Writing is usually easy for me. When it’s not, the writer’s block is either a physical impairment [illness or fatigue] or just being unable to imagine a scene. For the former, I go to sleep. For the latter, I might draw the scene, as I did in an orange notebook with my first novel, A Story About Self-Confidence: What’s In A Name?, a month~long story at Eville Medical in the Sammohini Arc of “The Story.”
The main character of this 2019 Novel, covering thirty days at Eville Medical in the Sammohini Arc of “The Story,” will be Sammohini Lanchester who occasionally introduces herself as Sam. If she were a one-dimensional character, she’d be a stock character. If she were two-dimensional, she’d have three traits – two positives, one negative – to define her, based on people I might have met. Since she’s more three-dimensional, that means I’ve had to explore her imaginary psyche.
Can we really do whatever we want, or do we limit ourselves based on circumstances? Focusing within the realm of fiction, how much freedom do we truly have in telling stories? If I were to write the tale of John [left] and Trishna [right], comprising a majority segment of “The Story,” exactly as I wanted, would it sell? Would it matter? Is that why we tend to compromise, accept our fates, and don’t challenge ourselves?
Spoilers?: Minor (character brainstorming, perhaps)
WANNA READ A WINDING THOUGHT PIECE ABOUT FICTION AND REALITY? CLICK HERE TO KEEP ON READING!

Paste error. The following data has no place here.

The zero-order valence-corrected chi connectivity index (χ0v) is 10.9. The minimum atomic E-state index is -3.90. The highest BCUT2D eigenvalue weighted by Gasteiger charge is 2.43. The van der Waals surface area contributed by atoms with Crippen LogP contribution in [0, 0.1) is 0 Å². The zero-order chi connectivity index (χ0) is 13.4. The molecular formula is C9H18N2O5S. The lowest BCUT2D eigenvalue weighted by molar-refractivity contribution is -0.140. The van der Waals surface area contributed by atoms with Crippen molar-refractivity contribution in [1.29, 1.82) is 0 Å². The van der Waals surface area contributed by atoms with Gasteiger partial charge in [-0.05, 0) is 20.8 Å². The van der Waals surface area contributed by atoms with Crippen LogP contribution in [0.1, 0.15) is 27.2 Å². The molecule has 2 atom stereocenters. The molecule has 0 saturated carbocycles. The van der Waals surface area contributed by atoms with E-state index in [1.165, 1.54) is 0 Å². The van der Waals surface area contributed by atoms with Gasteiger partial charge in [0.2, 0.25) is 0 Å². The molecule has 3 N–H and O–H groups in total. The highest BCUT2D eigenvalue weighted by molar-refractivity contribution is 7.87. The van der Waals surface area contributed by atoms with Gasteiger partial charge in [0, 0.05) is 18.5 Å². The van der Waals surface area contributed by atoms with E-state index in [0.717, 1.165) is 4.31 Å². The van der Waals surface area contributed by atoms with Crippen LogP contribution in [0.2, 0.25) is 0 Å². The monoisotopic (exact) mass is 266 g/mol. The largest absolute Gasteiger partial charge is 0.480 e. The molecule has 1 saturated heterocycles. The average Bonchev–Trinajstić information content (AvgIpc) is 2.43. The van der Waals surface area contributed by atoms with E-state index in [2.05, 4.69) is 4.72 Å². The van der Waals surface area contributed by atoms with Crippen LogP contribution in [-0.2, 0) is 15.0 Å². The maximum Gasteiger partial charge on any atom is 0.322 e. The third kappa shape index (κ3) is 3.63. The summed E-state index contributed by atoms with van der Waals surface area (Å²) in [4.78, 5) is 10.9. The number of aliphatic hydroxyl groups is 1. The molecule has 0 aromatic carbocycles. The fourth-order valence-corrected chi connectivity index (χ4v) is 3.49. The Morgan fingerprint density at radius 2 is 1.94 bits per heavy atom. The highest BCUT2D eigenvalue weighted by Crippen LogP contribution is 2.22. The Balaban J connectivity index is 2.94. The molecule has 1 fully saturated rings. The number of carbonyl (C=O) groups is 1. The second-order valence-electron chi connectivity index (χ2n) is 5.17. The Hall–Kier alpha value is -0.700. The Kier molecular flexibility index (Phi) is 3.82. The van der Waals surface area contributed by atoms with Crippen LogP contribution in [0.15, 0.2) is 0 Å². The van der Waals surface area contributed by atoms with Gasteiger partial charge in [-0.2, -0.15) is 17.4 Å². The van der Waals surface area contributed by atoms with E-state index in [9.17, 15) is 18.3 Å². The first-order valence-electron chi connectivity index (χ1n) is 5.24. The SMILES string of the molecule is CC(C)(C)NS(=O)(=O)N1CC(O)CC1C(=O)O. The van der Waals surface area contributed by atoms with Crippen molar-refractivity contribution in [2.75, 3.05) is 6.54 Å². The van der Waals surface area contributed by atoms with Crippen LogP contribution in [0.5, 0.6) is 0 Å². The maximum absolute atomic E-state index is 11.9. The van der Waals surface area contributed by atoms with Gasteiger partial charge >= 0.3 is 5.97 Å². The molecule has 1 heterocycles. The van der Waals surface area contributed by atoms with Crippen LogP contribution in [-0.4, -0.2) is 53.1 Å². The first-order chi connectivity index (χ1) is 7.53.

How much do I want to accomplish with “The Story?” If it is a complete commentary on reality, the glitter and grime, then how much of that can be expressed from living in one spot? Within those comforts, you can develop your skills and perceptions, but to truly know the world, you must encounter it. Trishna’s family visit their relatives in “India” or “Ireland” annually. The year John arrives, their plans to flying to “India.”
Spoilers?: Minor (worldbuilding and self-improvement)
WANNA CONSIDER HOW IN ORDER TO TELL BETTER STORIES, ONE MUST EXPERIENCE MORE THAT CAN BE TOLD AS STORIES? CLICK HERE TO KEEP ON READING!
Where do we store our imagination? Do we go about our days observing our reality only to occasionally dip our toes into the vastlessness of a communal pool of imagination? Are creatives and worldbuilders just siphoning that imagination into sippy cups we all can enjoy while mostly-engaged with reality? The more focus I place on “The Story,” and the more time I spend trying to create it, the more I wonder about these abstract concepts.
Can we truly write any character without referring, even tangentially, to personal or professional experience? No matter how fantastic, bizarre, or false a character’s actions may seem to us, they are still rooted in some level of perception of our reality. Even filtered post-collaboration, most characters still represent certain unshakeable authorial archetypes of personality. Let’s explore how similar John [center] and Trishna [right] might be to me as their character arcs develop in “The Story.”
Spoilers?: Minor (character development/exploration)
WANNA CONSIDER HOW ORIGINAL CHARACTERS ARE LIKE MOONS ORBITING THE GRAVITY FIELDS OF EXISTING CHARACTER PLANETS…? OR WAS THAT TOO ABSTRACT? CLICK HERE TO KEEP ON READING!